Answers to your pressing fashion and beauty questions from resident know-it-all Jean Godfrey-June.
Q: If someone has spinach in her teeth, a piece of lint on her shirt or toilet paper on her shoe, am I supposed to say something? Sometimes I just let it go because I don’t want to make the person feel self-conscious. A: The true friend—or, better, the true kind person—always, always says something. By “says” I mean whispers conspiratorially.
Q: I have a pretty intense physical fitness routine (outdoor running, yoga, strength training, etc.), which means a lot of sweat, exposure to the sun and tugging on my hair to get it back into a secure ponytail. Any recommendations for keeping hair damage to a minimum? And preventing that flat-and-limp, sweated-on look? A: You kind of have to embrace the sweated-on flatness and limpness.
Q: I don’t like to wear thongs! So … what’s the very best non–panty line underwear? A: I took this one to fashion director Anne Keane. Anne is a person whom you don’t even really want to ask fashion questions of; you just want to wear precisely whatever it is she’s wearing.
Q: So, I just turned 25 and still have no wrinkles (phew!), but I want to do the best thing for my face to prevent aging. I already wear SPF every day, but I never know what kind of face creams to buy specifically for antiaging. Should I be wearing anti-wrinkle cream, or will wearing it too soon make my skin immune to it in the future? A: If you have no acne and no wrinkles, I say live it up and enjoy your moment of perfection!
Q: I really like the fact that Kate Middleton recycles her looks when she really doesn’t have to. How long can I wait before I can wear something again? Can I wear the same dress in the same week? How can I make it look different? A: This is a European thing that for some reason we Americans have a hard time fathoming, but we'd do well to change our ways.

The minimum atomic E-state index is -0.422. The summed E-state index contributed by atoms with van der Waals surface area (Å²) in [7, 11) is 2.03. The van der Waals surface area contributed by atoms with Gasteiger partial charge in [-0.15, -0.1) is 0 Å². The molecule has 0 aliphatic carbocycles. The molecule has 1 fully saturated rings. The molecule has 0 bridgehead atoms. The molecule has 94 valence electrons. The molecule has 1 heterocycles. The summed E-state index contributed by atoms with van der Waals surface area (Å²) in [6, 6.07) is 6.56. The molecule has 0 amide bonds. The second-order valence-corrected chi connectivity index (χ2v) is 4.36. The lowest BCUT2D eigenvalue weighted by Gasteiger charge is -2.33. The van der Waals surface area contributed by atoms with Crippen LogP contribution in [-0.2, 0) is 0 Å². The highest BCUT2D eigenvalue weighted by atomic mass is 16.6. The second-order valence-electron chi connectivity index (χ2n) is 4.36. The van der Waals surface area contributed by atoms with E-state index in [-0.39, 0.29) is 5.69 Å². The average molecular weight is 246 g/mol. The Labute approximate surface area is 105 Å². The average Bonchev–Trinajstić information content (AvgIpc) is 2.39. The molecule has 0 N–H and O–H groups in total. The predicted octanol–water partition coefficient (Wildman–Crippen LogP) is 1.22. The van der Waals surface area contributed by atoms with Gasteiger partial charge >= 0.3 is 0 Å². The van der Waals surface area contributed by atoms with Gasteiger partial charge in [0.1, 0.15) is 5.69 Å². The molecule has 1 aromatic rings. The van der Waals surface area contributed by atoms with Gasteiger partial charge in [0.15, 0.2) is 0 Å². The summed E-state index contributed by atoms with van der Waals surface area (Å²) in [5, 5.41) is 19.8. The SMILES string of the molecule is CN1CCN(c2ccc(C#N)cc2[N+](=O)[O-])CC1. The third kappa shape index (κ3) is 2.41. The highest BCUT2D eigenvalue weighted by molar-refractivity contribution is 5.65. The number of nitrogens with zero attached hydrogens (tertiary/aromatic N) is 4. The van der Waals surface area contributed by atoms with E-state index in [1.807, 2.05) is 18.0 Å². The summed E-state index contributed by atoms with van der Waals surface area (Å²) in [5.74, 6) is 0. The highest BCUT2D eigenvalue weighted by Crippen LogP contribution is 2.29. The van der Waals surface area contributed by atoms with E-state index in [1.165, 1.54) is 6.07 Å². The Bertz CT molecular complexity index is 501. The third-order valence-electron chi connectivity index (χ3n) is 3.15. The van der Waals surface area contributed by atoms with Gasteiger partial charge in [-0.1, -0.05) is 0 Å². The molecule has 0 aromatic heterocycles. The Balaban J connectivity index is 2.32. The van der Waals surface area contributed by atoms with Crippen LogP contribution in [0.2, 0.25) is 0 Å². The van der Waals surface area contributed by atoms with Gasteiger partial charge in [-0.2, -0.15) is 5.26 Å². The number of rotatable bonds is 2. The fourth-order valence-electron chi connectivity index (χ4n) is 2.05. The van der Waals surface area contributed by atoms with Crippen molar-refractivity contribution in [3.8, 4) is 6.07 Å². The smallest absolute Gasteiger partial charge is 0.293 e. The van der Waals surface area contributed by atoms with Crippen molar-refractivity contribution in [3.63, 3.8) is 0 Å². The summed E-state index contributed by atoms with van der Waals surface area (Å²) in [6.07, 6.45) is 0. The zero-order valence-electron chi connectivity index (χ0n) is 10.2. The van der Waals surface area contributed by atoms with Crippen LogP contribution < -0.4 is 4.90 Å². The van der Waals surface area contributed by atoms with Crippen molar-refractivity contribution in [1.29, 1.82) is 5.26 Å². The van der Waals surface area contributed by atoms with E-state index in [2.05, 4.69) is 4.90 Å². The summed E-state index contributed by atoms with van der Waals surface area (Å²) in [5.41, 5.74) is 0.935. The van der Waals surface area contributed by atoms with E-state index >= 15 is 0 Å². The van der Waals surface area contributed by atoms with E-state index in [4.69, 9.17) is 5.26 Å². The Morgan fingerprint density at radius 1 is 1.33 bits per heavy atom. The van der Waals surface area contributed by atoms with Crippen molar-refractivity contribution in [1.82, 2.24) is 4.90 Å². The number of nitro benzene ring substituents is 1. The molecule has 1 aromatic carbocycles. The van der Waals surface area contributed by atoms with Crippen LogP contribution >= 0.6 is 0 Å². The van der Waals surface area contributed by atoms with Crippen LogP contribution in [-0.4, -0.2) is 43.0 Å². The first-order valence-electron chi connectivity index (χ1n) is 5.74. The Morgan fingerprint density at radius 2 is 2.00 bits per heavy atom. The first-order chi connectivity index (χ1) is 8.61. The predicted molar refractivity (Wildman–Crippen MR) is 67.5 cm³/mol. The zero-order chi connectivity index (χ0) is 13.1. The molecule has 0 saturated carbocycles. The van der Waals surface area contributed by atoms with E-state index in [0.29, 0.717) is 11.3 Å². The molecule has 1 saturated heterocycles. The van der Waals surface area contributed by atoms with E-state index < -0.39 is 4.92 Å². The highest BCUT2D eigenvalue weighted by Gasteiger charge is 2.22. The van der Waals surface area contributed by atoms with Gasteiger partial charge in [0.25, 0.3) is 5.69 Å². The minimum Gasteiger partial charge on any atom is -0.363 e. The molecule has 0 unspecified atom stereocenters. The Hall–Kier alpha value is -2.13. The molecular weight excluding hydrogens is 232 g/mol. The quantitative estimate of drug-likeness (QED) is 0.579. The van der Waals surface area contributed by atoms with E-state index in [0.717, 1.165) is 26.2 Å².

Q: What is a fall/winter makeup or hair trend that is real-world enough to wear day after day for the next few months? A: The ponytail. You can't go wrong!
Q: I have these awesome brown suede Jil Sander desert boots. What on God's green earth do you wear with desert boots? Anything long makes me look like a polygamist, and anything short makes me look like a wannabe hipster. A: The desert boot holds a special, wear-it-with-anything place in my heart: I lived in Italy during a moment when its entire population was consumed with a craze for desert boots.
Q: Why am I such a klutz with eyeliner? A: Two things to think about: I could not figure out eyeliner until I took a group class at Trish McEvoy. There I learned to take a flat brush and dip it in dark brown eyeshadow.
Q: Every holiday season I have the urge to buy something sparkly. Problem: I wear the piece once and retire it to the back of the closet once the champagne glasses clink on New Year's Eve. A: The great Gigi Guerra, former Lucky operative and now super-important Madewell marketing director, solved this problem for me once and for all several years ago.
Q: I don’t have huge breasts—and I like it that way. But all the unpadded un-pushup bras are super un-sexy. Help! A: It’s true. It’s a challenge to not look like the missing Girl Next Door if you want any kind of support in this world.
Q: Should you or should you not cover up a breakout? A: Makeup artists often give the deeply unhelpful and uncheering advice that everyone can see it anyway so why try to cover it up?
Q: I’m 27 and don’t look old enough to buy beer. Is there makeup that can help me look less preteen? A: Tasteful neutral eyeshadow plus a sweep of bronzy blush is sophisticated in a way that screams “I voted in the last election!”
Q: I’m a total heels girl. What looks good with flats? A: Flat sandals and/or boots, somehow, can be just as sexy if not sexier than heels.
Q: What colors/prints should girls with curves stay away from? A: Clothes with large, loud prints will make anybody look like a sofa if they’re too tight—and like hotel drapes if they’re too loose.
Q: When you're over 40, how short can dresses and shorts be? A: What you can wear—despite the 700,000 magazine articles that insist otherwise—depends only on your body and your mind.